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Walsh County Press
Park River , North Dakota
March 16, 2011     Walsh County Press
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March 16, 2011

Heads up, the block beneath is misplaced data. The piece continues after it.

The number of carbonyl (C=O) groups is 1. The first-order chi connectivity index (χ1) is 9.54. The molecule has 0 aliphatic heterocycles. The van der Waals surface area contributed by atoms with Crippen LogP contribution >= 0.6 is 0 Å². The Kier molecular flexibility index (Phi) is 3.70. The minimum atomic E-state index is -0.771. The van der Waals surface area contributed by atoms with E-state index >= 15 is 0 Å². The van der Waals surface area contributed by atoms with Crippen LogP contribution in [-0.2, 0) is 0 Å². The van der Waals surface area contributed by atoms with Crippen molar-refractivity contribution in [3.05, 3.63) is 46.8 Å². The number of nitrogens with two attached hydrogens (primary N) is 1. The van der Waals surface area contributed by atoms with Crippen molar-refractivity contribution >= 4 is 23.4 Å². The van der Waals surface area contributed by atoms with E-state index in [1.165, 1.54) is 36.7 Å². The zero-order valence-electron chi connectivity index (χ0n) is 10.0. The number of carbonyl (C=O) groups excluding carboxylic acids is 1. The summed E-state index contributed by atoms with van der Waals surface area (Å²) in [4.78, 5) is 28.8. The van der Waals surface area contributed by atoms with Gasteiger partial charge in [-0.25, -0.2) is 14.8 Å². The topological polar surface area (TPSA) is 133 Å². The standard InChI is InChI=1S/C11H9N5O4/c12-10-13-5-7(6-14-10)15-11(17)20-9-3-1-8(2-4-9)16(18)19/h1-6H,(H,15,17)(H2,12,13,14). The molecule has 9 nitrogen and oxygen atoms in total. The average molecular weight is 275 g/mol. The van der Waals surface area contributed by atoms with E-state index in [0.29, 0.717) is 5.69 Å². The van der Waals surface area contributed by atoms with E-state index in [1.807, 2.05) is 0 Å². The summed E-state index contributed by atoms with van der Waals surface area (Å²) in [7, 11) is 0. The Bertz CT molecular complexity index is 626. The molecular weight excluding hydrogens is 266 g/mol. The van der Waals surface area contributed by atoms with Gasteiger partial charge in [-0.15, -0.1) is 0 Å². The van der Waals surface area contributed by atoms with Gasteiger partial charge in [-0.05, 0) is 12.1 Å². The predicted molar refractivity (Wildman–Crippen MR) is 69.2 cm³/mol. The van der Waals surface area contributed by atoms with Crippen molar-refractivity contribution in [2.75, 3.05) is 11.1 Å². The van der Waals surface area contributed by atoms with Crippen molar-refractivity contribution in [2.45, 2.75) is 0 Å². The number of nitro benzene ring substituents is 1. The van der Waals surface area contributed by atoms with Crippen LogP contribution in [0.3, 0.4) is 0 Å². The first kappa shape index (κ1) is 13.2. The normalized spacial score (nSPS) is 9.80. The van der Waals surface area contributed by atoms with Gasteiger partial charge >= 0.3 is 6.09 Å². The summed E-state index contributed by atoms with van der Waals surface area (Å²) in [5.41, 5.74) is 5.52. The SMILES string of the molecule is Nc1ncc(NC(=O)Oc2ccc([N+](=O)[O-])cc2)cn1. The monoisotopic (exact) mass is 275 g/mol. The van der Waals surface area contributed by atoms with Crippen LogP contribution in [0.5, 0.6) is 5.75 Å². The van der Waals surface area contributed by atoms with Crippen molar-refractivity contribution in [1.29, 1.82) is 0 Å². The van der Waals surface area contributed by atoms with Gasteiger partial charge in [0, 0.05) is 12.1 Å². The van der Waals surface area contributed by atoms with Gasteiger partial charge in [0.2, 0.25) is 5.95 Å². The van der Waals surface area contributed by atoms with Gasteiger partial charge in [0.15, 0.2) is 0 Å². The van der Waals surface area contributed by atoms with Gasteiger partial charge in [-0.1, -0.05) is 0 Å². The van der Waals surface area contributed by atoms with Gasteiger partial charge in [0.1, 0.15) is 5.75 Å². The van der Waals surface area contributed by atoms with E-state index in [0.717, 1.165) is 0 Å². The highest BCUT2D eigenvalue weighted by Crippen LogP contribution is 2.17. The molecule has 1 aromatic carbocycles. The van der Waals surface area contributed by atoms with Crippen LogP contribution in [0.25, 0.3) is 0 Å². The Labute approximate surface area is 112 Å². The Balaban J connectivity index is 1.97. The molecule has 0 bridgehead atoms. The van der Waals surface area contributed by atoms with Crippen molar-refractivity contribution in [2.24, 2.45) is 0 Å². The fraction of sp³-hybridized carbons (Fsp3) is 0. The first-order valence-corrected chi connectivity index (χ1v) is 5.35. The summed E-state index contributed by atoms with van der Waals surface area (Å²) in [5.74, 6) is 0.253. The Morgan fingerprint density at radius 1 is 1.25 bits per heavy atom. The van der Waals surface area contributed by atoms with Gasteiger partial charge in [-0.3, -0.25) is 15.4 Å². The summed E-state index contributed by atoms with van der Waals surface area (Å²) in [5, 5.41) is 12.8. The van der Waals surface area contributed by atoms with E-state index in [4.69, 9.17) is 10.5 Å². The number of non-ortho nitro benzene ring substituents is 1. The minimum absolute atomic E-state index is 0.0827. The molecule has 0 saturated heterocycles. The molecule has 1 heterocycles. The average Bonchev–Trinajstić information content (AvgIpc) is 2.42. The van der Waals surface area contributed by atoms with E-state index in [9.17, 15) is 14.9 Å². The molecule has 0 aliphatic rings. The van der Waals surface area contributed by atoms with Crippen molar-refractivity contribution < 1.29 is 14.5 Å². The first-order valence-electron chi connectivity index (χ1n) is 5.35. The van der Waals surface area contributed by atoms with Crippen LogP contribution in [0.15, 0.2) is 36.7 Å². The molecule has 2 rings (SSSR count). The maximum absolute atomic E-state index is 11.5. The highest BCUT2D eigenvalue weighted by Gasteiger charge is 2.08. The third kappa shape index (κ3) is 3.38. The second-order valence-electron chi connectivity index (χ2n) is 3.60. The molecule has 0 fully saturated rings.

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PAGE 4 PRESS PERSPECTIVES MARCH 16, 2011 FROM TH E EDITOR'S DESK... BY ALLISON OLIA4B EDITOR, WALSH OUNTY PRESS March 17 is what I refer to as "the day of my people." Among all of the shamrock necklaces, "Kiss me, I'm Irish" shirts, and green beer, I proudly have stood in parades and parties proclaiming my birthright. I grew up as an O'Toole and every year I liked to take full advantage of the ability to emphasize that apostrophe. St. Patrick's Day is a day filled with -- well, OK, so it is largely drinking related but -- heritage. It is a day where everyone wants to be Irish. I believe that is the best part of the day, a celebration of culture. On occasion I will have a friendly face come into my office to tell me a story of how they know my family or even how we are related. While I wish I knew more of the genealogy of the Daley, Novak, or Hardy names, the O'Toole's have done a wonderful job of keeping that history of the family name and history alive through the years. i remember as a kid asking my parents where our family came from. Dad laughed and said Canada. Of course what I was looking for went a bit farther back than that. I wanted to know what type of mutt I was. And how we got from one coast to the other. The Irish was simply the easiest to track. And it was a culture I could identify with . . . l was/still am short and who doesn't love shiny things such as gold and rainbows at that age? It was a culture rooted in joy and storytelling amid the pagans and plights. While green beer may be a part of the day, the spirit goes back to Cinco de Mayo, Syttende Mai, or good o1' fashioned Canada Day and the Fourth of July. It is a celebration of a people. Celebrate how your will, but one day a year, everyone is Irish. In the words of my people: "May those who love us, love us; and those who don't love us, may God turn their hearts; and if He doesn't turn their hearts, may he tum their ankles so we'll know them by their limping." "Like" the Walsh CounO; Press on Facebook and check out our blog at http:#walshcounpress, wordpress.com Happy St. Patrick's Day! Tis' a fine time of the year lad- die, and I hope this day finds you well! Spring is in the air. Water starting to make its' way to the creek. Hills are starting to peek out. And the Irish are celebrating, because that is what they do. I'm not Irish, but being married to a Murphy, I quickly adopted their love for an occasional pint and a good story. Grandpa Jack loved a' good story, and an occa- sional pint. So much so, that in his later years, while a resident of the Hilltop in Killdeer, on St. Patrick's Day, Grandpa called the Buckskin Bar and ordered a keg of beer, a pitcher, and some green dye be de- livered to the nursing home, so the residents could celebrate in fash- ion! He often said, "The Good Hat Lord invented whiskey to keep the Irish from ruling the Earth". Which reminds me of a story. Paddy had applied for a job at a brewery just outside Dublin. It was the same brewery where his brother had worked years ago. Re- member, I told you about him. He was the one that fell in the vat full of beer and was drowned. Re- member? When Scan went to his house to inform his wife that Doolin had drowned, she had asked if "he had suffered?" Scan informed her that he "didn't think so, because he had gotten out three Tips times to pee". Anyway, Paddy applied for this job. At the same time an American applied for the job. Well, the man- ager, when going through their ap- plications, determined that they had the exact same qualifications. He decided that since they were so even, he would have to give them a written test. Paddy and the American quickly agreed to take a twenty question test. Lo and behold, again, a tie! They both had nineteen correct an- swers on the test. Paddy was thor- oughly disgusted when the American was awarded the posi- tion and Paddy was dismissed. Later, that evening, in O'Brien's Pub, Paddy confronted the manager. "How could you give the American that job when we both missed only one question on the test" he inquired. "Being an Irish- man, I was sure I would get the job." "Paddy, it was just the way the question you missed was an- skvered. The American wrote down that he "did not know the answer". And you wrote down "neither do I"! And to you laddie, "May you live as long as you want, and never want as long as you live". Later, Dean Sa.ma, ,. Happenings at Our Good Samaritan Monica Simon ADC Happy St. Patrick's Day to everyone! We are celebrating the day with our Shamrock hunt and Used Book Sale and Dessert Lunch. Please stop bu and browse through the large selection of used books and enjoy a delicious Dessert Lunch. Thursday we celebrated our monthly birthday party which was provided by the STAR COMMITTEE they Served Birthday Cake and Dollar bingo was played. We all had a great time and we thank the STAR COMMITTEE for hosting the party. The Mennonite Singers were here Friday evening and we enjoyed their music. Friday we had potato chip tasting also. We thank everyone who participated in our SPUD BAR it was a delicious meal and a huge success. Upcoming Events: March 18 3:00 Matt Hodek March 24 3:00 Auxiliary Program and Lunch Host Victory Free Lutheran Church I would like to thank our devotional leaders for the week, Lois Ydstie, Monica Simon, and Rev. David Hinrichs. Our accompanist was Monica Simon. Sunday Worship services were led by Rev. Hanse of Zion Lutheran. Mass was led by Father Luiten. I would like to thank Sheryl Kjelland and OSLC Sunday School for coming to the center and singing and playing games with the residents last Sunday. Regular activities held were exercises, Devotions, baking, bingo, Senior Band, Bible Study, Piano Music, Current Events, Hymn Sing and movie and popcorn night. Remember we will be taking used books until Thursday afternoon before the sale. By Extension Agent-In-Training Theresa Jeske ALL ABOUT BEDBUGS Prevent. Promote, Protect. Walsh County Health District Short Shots What are bedbugs? A; Bedbugs are small insects that feed on the blood of humans and animals (host). Adult bedbugs are about 1A inch in length and are oval in shape. They can be off white in color to light tan, deep brown or burnt orange. The host's dark blood may be apparent in the body of the bug. Bedbugs cannot fly. Where are bedbugs found? A: Bedbugs can be found worldwide and have been reported more frequently in recent years. They most often are found in rooms where people sleep and generally hide near beds or other furniture used for sleeping. How do bedbugs spread? A: Bedbugs hide in small crevices, may in- vade luggage, furniture, clothing, pillows, boxes and other objects and are spread when these are moved between apartments, homes and hotels. Used furniture (bed frames and mattresses, etc) are at the greatest risk of storing bedbugs and their eggs. Bedbugs can pass between adjoining apartments through holes in the walls. Bats or birds also may introduce bedbugs into a home. What symptoms do bedbugs cause? A: Bedbugs usually bite when the hosts are asleep. The bites are painless. While feeding, the bugs inject their saliva into the skin. The sore caused by a bite looks similar to a mos- quito bite. After a prolonged period of time, the bites may cause the host to have a mild to intense allergic reaction. Scratching the sores may lead to a secondary infection. How long is a person able to spread bed bugs? A: Bedbugs can sur- vive months without feeding, so they may be present in apparently vacant and clean apartments. Bedbugs are able to spread as long as the host is living with them. How is a person diagnosed? A: Many types of insects resemble bed- bugs. Samples 0f bugs should be collected and evaluated by someone who has experience/knowledge of what bedbugs look like. Bedbugs should be suspected if residents complain of bites that occurred while they were sleeping. What is the treatment for bedbug sores? A: Sores may be treated with antihistamines and corticosteroids to reduce allergic reactions and inflammation. Bedbugs are not known to transmit any infectious diseases. Should children or adults be excluded from day care, school or work if they have bedbug lesions? A: No. What can be done to prevent the spread of bedbugs? A: Managing bedbugs requires cleaning, room modifications and most likely profes- sional insecticidal treatments. Infested surfaces should be scrubbed with a stiff brush to dislodge eggs, vacuuming should be done to remove bed- bugs from cracks and crevices. All possible hiding places should be in- spected. Holes or cracks in walls should be sealed. If you are a tenant, the property manager should be contacted. $4 gas will keep us in North Dakota With gas spiraling toward four dollars a gallon, chances are good we won't be driving out to the Grand Canyon this summer, if there is one. That's why the North Dakota Legendary 2011 Travel Guide has consumed all of our travel planning. (You can pick up a free copy at your friendly rest area.) This looks like a good summer to take some short $35 trips to participate in upcoming home state fests and festivals so we've been looking over the opportunities. (All towns mentioned are in North Dakota whether you have heard of them or not.) Of course, we have already missed three weekends of dogsledding at Binford. Maybe more will be scheduled in May. That or several weekends of mud sledding. With all of the professing Norwegians in North Dakota, you would think that the North Dakota Legendary 2011 Travel Guide would show a slew of Syttende Mai celebrations on May 17, the :anniversary date of the constitution of Norway adopted in 1814. But the Travel Guide shows nothing for May 17. Norwegian sad. All of the Norwegians with get up and go must have got up and went, possibly to Minot to wait for Hostfest. Or perhaps they're restraining themselves until Uffda Day in Rutland on October 2. May 28-29 is the X-rated Dakota Cowboy Poetry Gathering in Medora. This is an opportunity for the profane to say or sing everything crude as long as it rhymes. If they bang the guitar loud enough, it doesn't even have to rhyme. A "Day in the Garden" will be held at the Peace Garden June 4. It promises a "hands on" experience but you can't pick the flowers. There isn't much else to put your hands on. If you go, don't forget your passport, birth certificate, baptism records, communion certificate, driver's license, discharge papers and a recent photograph in case you accidentally step across the border into Canada. Any five of the seven will get you back into the U.S. Otherwise; you may have to outrun the Mounties. Be sure to comb your hair so you don't look like a terrorist. In case you haven't noticed, they all have unruly hair. It must be a faith-based thing. On the other hand, if you had a bunch of bombs strapped to your belly button, your hair would be unruly, too. The annual Main Street dance in Conway will be delayed a week. A fresh load of gravel has been ordered for the event. If you are going, be sure to wear high top shoes. Grand Forks will have a big rhubarb fest June 11. It will be good, but it will be nothing like the 80-day one now being held in Bismarck. The Lakota Turkey Barbecue will be held June 17-19, with an all-faith church service slated for Sunday. All faith means it will represent the lowest common denomination for people who already have faith. These generic things usually open with "To whom it may concern." What w.e need is a non-faith church service. Didn't Jesus say he came to talk to sinners and not the righteous? That's all the space we have today but watch this space for more on Uffda Day in Rutland. This looks llke a good summer to take some short $35 trips to partici- pate in upcoming home state rests and festivals so we've been looking over the opportunities." Extension Exchange Walsh County Nuxriti0n, Food Safety and Health Agent, Julie Zikmund, MPH, RD, LRD Helping your kids eat right with color When it comes to food and nu- trition, even the most knowledge- able parents can use help making sure their children are eating healthy meals. Each March, the American Dietetic Association celebrates National Nutrition Month, and this year's theme, "Eat Right with Color," encour- ages parents to take time to make sure their children are getting all of the nutrients they need to grow and thrive. The good news is that shopping, cooking and eating healthfully have just gotten easier with assistance from www.kid- seatright.org, a new website from ADA and its Foundation. The 2010 Dietary Guidelines Advisory Committee recently re- ported that children, teens and adults have diets deficient in di- etary fiber, vitamin D, calcium and potassium, and the Kids Eat Right campaign calls for increased at- tention to the alarming nutrient de- ficiencies in children's diets. Weight is not the only measure of good nutrition and health. Any child -- whether they are of nor- mal weight, overweight or obese -- can be undernourished. Qual- ity nutrition requires a total diet approach that goes beyond calorie counting alone, to focus on in- cluding those nutrients critical for a child's healthy growth and de- velopment. This year's National Nutrition Month theme is a great reminder for parents to focus on that total diet approach by includ- ing a variety of foods and colors in every meal, every day. Help your kids "Eat Right with Color" by: Giving kids whole-grain cere- als for breakfast, kid-friendly "white" whole-wheat bread for sandwiches, crunchy whole-grain crackers for snacks and whole- grain pastas for dinner ..... Eating more fruits and vegeta- bles at every'meal. At breakfast, enjoy fresh or frozen berries on ce- real, slices of melon or a glass of 100 percent orange juice; at lunch, serve baby carrots or sliced apples; for dinner, put brightly colored vegetables at the center of every plate. Most young people in Amer- ica are not getting enough calcium or potassium. Fortunately, it's easy to consume the three daily dairy servings children and teens need. Try an 8-ounce glass of low-fat milk with breakfast, lunch and din- ner; yogurt parfaits for breakfast or an after-school snack; or string cheese for an on-the-go energy snack. Getting enough protein at every meal and snack helps kids feel satisfied after eating. Start their day with egg or bean burri- tos. For snacks, provide peanut butter or sliced dell meat. Designed around a SHOP, COOK and EAT theme, the Kids Eat Right website provides parents with practical tips, articles, videos and recipes from registered dieti- tians to help families shop smart, cook healthy and eat right. Interactive kid's games for Na- tional Nutrition Month will be available, including: Sudoku: Tackle these popular puzzles using food rather than numbers. Word Search: Find the words that represent the bold and vibrant colors associated with eating fight! Rate Your Plate Quiz: Find out how you rate when it comes to making daily meal choices. Whether speaking with a regis- tered dietitian about essential nu- trients and healthier cooking, or visiting www.kidseatright.org for tips and recipes, Kids Eat Right provides families with knowledge as well as ideas and tools to trans- form theireating behaviors. All my best to you and your family,. .... Julie ..... ..... . Adapted .fi'om the American Dietetic, Assocution Around the County Walsh County Extension Office Park River - 284-6624 Selecting your bull power for the upcoming year With production sales occurring all around the state now is the time to be thinking about your bull power for the upcoming breeding season. Many may think that choosing the right bull for you is simple, however, when breeders provide so much information about each bull, how are you supposed to sort through it all? The first step is to identify what you want from your bull, what is included in his 'job description'? The expectations set for your bull will determine which combination of traits you will be loo.king for in your bull prospects. Some producers need a bull that will produce growthy calves that have maximum weight gain by the time of weaning while others select bulls that will minimize calving problems or want to achieve the highest quality of carcass possible. Choosing the right bull involves both a physical evaluation of the bull and a review of the available genetic information. Bulls need to be evaluated for their structural correctness, frame size and muscle pattern to see whether the bull selected has the overall eye appeal that the producers would like in the next calf crop. Expected Progeny Differences (EPD), help to compare two bulls to each other in specific areas of production. It is important to know what the EPD's for each breed stand for and what the average or standard of the breeds are to accurately evaluate a bull as EPDs are not standardized with zero as the average. This is important when comparing two bulls. If we were evaluating for weaning weight and Bull A is listed at + 40 while bull B is listed at +60; the EPD's would lead you to believe that bull B's calves would be 20 pounds heavier at weanifig that bull A. Commonly sale catalogs will list EPD's such as calving ease, birth weight, weaning weight, yearling weight, milk, scrotal circumference or any variety of indices which are available for the specific breed. This is where your job description will come in handy. Choose a combination of traits which you can specifically identify to fit the needs of your cow herd. Indices commonly combine a couple EPD values to achieve a specific goal. For example we'll utilize $W, this selection index represents the economic return on calves sold at weaning and takes into account birth weight, weaning weight, maternal milk and mature cow size, which contribute to the value of a weaned calf. Other common selection indexes include feedlot value ($F), beef value ($B) and grid value ($G). It is important to know what these indices mean if you plan to utilize them in your strategy. Other things to consider when purchasing a bull may include any ultrasound carcass data available, the presence or absence of genetic defects as well as if a polled, or genetically non-homed bull, is preferred in term of management issues. Dates to Remember: March 21, 9 a.m., NDSU Pesticide Training, Park River City Hall